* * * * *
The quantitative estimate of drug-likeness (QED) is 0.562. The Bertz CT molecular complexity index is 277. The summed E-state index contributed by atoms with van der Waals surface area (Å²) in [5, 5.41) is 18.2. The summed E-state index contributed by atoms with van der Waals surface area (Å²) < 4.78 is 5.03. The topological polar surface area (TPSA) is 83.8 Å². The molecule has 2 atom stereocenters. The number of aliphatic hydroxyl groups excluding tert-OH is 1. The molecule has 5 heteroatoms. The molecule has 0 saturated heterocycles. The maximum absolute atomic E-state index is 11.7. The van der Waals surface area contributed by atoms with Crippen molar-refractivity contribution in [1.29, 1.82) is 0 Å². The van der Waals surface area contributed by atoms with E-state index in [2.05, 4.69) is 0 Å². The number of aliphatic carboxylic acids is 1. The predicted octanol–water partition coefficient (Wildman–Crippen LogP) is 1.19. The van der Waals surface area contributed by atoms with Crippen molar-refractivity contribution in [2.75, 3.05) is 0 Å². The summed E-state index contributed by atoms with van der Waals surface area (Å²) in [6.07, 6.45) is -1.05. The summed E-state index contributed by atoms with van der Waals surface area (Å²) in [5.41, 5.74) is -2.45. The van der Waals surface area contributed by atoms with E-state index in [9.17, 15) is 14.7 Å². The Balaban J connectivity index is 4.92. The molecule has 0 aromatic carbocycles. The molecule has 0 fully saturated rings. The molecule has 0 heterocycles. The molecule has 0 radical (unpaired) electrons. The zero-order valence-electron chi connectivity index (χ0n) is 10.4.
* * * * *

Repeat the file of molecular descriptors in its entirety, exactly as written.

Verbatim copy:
The quantitative estimate of drug-likeness (QED) is 0.562. The Bertz CT molecular complexity index is 277. The summed E-state index contributed by atoms with van der Waals surface area (Å²) in [5, 5.41) is 18.2. The summed E-state index contributed by atoms with van der Waals surface area (Å²) < 4.78 is 5.03. The topological polar surface area (TPSA) is 83.8 Å². The molecule has 2 atom stereocenters. The number of aliphatic hydroxyl groups excluding tert-OH is 1. The molecule has 5 heteroatoms. The molecule has 0 saturated heterocycles. The maximum absolute atomic E-state index is 11.7. The van der Waals surface area contributed by atoms with Crippen molar-refractivity contribution in [1.29, 1.82) is 0 Å². The van der Waals surface area contributed by atoms with E-state index in [2.05, 4.69) is 0 Å². The number of aliphatic carboxylic acids is 1. The predicted octanol–water partition coefficient (Wildman–Crippen LogP) is 1.19. The van der Waals surface area contributed by atoms with Crippen molar-refractivity contribution in [2.75, 3.05) is 0 Å². The summed E-state index contributed by atoms with van der Waals surface area (Å²) in [6.07, 6.45) is -1.05. The summed E-state index contributed by atoms with van der Waals surface area (Å²) in [5.41, 5.74) is -2.45. The van der Waals surface area contributed by atoms with E-state index in [9.17, 15) is 14.7 Å². The Balaban J connectivity index is 4.92. The molecule has 0 aromatic carbocycles. The molecule has 0 fully saturated rings. The molecule has 0 heterocycles. The molecule has 0 radical (unpaired) electrons. The zero-order valence-electron chi connectivity index (χ0n) is 10.4.